Of all the ghosts of tech bubbles past, none looms as large in our memory as the ultimate flameout classic, Kozmo.com, which offered one-hour free delivery of any item on its site.
Oh, foolish Kozmo, how we loved you. Let us count the ways. One for the ability to order a pack of cigarettes, VCR, or a lobster dinner, all from the same place. Two for your strong-calved bike messengers, pumping up and down Broadway. Three for permanently gifting us with VHS tapes of “Magnolia” and “Edward Scissorhands,” forever housed in our parent’s bookshelf, after you went under. Shitty business model, glorious service.
So we’re particularly pleased to see that someone is resurrecting the concept, albeit with a little less boomtime hubris and much better planning skills.
TechCrunch reports that Apoovra Mehta, a former Amazon Supply Chain engineer, founded Instacart in early June, banking on his experience developing Amazon’s backend logistics. The iPhone app promises to deliver items in under an hour, but it’s shrewdly starting with just groceries.
While Instacart eventually wants to be Amazon.com with one-hour delivery for anything and everything, the startup is currently focusing on groceries. This means that users can tap-to-order from tens of thousands of items, ranging from produce and booze to deli food, snacks and toiletries. Inventory is sourced from local grocery stores, and Mehta has put together a fleet of trained delivery personnel, who are paid by the hour to pick up the items from local stores and deliver them directly to you — at your home or office.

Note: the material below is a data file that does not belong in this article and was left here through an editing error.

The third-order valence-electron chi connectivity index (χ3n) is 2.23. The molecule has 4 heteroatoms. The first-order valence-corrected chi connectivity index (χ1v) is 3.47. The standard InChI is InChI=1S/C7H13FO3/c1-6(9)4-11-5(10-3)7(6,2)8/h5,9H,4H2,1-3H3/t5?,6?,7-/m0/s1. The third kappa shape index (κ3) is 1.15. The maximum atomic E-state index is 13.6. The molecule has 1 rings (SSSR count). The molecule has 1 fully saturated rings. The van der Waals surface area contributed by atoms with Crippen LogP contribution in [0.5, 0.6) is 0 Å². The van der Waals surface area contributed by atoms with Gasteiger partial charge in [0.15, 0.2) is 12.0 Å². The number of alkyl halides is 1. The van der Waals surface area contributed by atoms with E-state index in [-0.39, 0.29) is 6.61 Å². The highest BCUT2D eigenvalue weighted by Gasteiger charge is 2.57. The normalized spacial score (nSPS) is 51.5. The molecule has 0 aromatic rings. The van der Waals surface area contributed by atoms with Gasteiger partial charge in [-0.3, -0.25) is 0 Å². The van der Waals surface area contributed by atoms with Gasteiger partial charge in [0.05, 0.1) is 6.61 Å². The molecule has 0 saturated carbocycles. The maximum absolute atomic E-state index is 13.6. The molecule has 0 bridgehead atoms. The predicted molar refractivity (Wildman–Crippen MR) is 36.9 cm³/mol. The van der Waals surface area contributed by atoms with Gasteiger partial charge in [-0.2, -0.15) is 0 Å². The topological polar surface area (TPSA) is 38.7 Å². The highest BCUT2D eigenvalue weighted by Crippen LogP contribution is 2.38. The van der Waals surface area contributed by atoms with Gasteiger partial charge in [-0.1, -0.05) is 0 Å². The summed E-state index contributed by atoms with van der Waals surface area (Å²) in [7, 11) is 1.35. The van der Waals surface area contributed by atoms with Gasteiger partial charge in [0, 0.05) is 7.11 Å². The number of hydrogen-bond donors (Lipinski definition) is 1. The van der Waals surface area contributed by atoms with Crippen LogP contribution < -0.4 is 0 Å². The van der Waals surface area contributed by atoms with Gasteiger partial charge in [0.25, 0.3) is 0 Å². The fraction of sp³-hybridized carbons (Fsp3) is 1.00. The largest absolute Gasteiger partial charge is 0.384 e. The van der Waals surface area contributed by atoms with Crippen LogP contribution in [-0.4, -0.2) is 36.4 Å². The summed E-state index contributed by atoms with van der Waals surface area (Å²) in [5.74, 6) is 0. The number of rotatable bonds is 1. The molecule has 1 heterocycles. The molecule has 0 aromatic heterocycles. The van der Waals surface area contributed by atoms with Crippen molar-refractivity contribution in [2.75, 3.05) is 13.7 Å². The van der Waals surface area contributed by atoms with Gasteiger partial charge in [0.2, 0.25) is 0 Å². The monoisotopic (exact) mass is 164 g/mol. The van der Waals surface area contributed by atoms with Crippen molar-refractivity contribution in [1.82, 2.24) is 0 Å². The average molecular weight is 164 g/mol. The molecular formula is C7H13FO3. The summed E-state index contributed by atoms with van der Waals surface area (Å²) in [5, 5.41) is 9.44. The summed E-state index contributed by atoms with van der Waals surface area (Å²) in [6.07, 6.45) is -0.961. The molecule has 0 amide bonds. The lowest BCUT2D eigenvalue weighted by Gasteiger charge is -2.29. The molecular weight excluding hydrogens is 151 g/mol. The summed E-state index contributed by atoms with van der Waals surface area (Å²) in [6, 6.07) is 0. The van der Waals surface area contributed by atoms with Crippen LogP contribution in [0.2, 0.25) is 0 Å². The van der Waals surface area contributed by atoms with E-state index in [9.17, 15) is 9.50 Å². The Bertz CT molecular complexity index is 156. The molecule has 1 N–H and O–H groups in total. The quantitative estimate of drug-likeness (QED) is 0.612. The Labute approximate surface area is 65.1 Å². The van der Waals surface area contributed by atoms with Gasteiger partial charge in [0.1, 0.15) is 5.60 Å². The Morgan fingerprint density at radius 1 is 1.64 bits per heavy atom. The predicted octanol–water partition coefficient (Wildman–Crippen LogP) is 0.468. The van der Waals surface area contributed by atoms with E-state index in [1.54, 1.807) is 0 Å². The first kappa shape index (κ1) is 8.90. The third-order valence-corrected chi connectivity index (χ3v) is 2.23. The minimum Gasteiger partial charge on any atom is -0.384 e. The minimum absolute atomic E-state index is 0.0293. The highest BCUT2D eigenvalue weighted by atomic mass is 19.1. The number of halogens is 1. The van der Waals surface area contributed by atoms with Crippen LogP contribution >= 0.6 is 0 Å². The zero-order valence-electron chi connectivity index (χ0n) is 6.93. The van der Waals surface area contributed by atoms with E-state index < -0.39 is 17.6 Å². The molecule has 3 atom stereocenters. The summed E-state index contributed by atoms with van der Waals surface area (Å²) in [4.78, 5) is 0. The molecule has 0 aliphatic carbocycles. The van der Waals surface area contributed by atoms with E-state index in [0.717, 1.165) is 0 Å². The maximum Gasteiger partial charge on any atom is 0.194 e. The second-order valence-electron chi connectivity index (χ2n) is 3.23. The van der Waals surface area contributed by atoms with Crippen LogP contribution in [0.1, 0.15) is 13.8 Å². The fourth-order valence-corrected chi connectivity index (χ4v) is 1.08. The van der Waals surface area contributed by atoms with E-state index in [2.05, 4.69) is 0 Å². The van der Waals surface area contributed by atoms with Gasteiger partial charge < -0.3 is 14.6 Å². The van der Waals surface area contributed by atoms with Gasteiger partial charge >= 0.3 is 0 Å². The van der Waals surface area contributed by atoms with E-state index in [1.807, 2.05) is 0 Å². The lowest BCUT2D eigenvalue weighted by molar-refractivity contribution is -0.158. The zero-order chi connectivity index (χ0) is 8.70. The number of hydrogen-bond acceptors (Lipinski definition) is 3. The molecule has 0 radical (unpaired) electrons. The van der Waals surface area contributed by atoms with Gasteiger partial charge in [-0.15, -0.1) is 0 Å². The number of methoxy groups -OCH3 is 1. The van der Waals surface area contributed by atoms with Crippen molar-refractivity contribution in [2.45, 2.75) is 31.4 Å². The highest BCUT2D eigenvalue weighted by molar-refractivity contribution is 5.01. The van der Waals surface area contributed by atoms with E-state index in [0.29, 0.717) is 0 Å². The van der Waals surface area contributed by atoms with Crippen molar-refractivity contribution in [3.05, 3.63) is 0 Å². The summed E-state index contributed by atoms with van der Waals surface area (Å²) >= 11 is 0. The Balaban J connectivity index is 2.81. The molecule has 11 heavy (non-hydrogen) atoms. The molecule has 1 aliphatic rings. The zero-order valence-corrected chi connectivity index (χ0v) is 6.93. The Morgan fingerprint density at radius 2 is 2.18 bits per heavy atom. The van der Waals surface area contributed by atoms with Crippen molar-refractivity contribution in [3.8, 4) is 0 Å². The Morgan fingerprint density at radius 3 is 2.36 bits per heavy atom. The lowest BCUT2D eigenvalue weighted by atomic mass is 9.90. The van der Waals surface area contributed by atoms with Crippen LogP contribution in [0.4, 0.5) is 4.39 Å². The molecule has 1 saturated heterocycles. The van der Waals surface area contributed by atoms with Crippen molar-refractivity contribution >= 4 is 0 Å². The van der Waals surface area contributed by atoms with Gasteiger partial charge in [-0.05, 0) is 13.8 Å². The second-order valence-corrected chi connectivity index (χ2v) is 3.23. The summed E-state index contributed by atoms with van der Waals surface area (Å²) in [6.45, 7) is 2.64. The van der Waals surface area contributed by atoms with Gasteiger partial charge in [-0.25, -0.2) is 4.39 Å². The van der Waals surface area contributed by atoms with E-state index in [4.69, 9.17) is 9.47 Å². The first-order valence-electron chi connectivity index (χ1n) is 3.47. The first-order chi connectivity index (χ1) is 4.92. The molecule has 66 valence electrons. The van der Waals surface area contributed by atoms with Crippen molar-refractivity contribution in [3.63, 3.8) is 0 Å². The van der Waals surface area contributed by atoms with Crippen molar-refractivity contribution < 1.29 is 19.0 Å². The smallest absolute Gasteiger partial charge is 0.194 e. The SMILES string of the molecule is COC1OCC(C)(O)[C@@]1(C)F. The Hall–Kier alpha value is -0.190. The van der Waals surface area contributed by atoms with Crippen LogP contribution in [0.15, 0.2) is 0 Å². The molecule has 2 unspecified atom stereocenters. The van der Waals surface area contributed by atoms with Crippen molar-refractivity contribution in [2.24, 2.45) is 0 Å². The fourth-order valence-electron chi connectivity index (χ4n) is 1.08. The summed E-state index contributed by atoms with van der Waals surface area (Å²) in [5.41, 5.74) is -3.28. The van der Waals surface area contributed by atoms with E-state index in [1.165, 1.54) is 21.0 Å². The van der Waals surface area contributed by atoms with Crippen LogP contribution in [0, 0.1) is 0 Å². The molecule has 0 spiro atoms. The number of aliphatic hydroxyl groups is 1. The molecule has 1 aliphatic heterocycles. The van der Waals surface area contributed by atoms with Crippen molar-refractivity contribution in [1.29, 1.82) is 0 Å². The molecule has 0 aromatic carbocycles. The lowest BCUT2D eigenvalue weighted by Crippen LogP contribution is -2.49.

Drivers don’t accept tips and Instacart is offering a refund for any order not “complete, correct and on time.”
The only drawback—-besides the possibility of this whole thing going the way of Kozmo–is the fact that it’s only currently live in San Francisco, Mountain View and Palo Alto. Dammit, we’ve got to get Brooklyn bodega owners to start reading TechCrunch.
(Hat tip, @joshgreenman)